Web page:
COVID - 19 Safety
The health and safety of those who visit and work in national parks continues to be paramount, which is why we ask visitors to be our partner in adopting social distancing practices. The CDC has offered guidance to help prevent the spread of infectious diseases while enjoying the outdoors.
Park rangers remain on duty to protect visitors and resources and uphold normal regulations. When recreating, the public is encouraged to follow local area health orders, practice Leave No Trace principles, social distance and avoid high-risk outdoor activities. In some circumstances during these initial phases of resuming operations, visitors should be prepared for limited access to services.
We urge visitors to bring their own water, plan a visit at times other than busiest of the day, maintain social distance from other visitors, and if you encounter a crowded area or overlook, seek another location to recreate.
Sunshine can be very intense. Use a sun block with a high SPF of 30 or wear long-sleeved light protective clothing. Drink plenty of liquids, especially water, and remember alcoholic drinks cause dehydration. There are touchless bottle fill stations available in the park. Bring your own water bottle. The water fountain function is not available.
Use insect repellent in warmer months or stay inside at dusk or dawn when mosquitoes are most active. Gnats and mosquitoes are plentiful. Beware of biting fire ants found throughout the park.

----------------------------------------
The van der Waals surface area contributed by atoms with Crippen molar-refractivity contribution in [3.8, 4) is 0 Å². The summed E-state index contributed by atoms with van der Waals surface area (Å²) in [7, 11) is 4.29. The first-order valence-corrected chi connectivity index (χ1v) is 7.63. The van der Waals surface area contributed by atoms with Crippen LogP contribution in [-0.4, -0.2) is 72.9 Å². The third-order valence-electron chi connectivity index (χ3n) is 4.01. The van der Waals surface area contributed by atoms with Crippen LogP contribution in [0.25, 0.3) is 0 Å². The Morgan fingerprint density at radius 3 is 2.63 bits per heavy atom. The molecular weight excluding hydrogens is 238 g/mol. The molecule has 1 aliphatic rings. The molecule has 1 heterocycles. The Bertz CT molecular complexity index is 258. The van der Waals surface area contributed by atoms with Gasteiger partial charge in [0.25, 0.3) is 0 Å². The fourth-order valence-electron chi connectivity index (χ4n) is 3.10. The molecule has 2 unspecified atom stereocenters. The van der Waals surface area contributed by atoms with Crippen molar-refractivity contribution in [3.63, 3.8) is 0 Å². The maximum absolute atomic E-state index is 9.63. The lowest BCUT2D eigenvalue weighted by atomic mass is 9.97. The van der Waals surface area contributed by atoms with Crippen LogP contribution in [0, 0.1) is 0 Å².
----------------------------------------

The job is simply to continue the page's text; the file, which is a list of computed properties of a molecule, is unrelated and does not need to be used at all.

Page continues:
The national historical park has a variety of wildlife. Please maintain a safe distance from all wildlife. Wildlife may become entangled in fishing lines. Please dispose of fishing gear including lines properly. Wildlife injured through natural processes can be common in the wild, however, wildlife injured by human actions or any endangered wildlife in need of assistance should be reported.
Weather conditions can change suddenly throughout the park. Check local weather reports and forecasts before traveling to the park.
When in the park, be prepared to take shelter and have a plan ready in case of inclement weather.
Thunderstorm Season Alert: National Park Service staff and volunteers will make decisions about visitor safety based on current conditions and guided by standard operating procedures. When visiting Fort Sumter or Fort Moultrie, we ask that visitors be aware of their surroundings and follow directions given by uniformed personnel in preparation for, and during, stormy conditions.
Visiting Historic Sites Safety
Last updated: June 10, 2020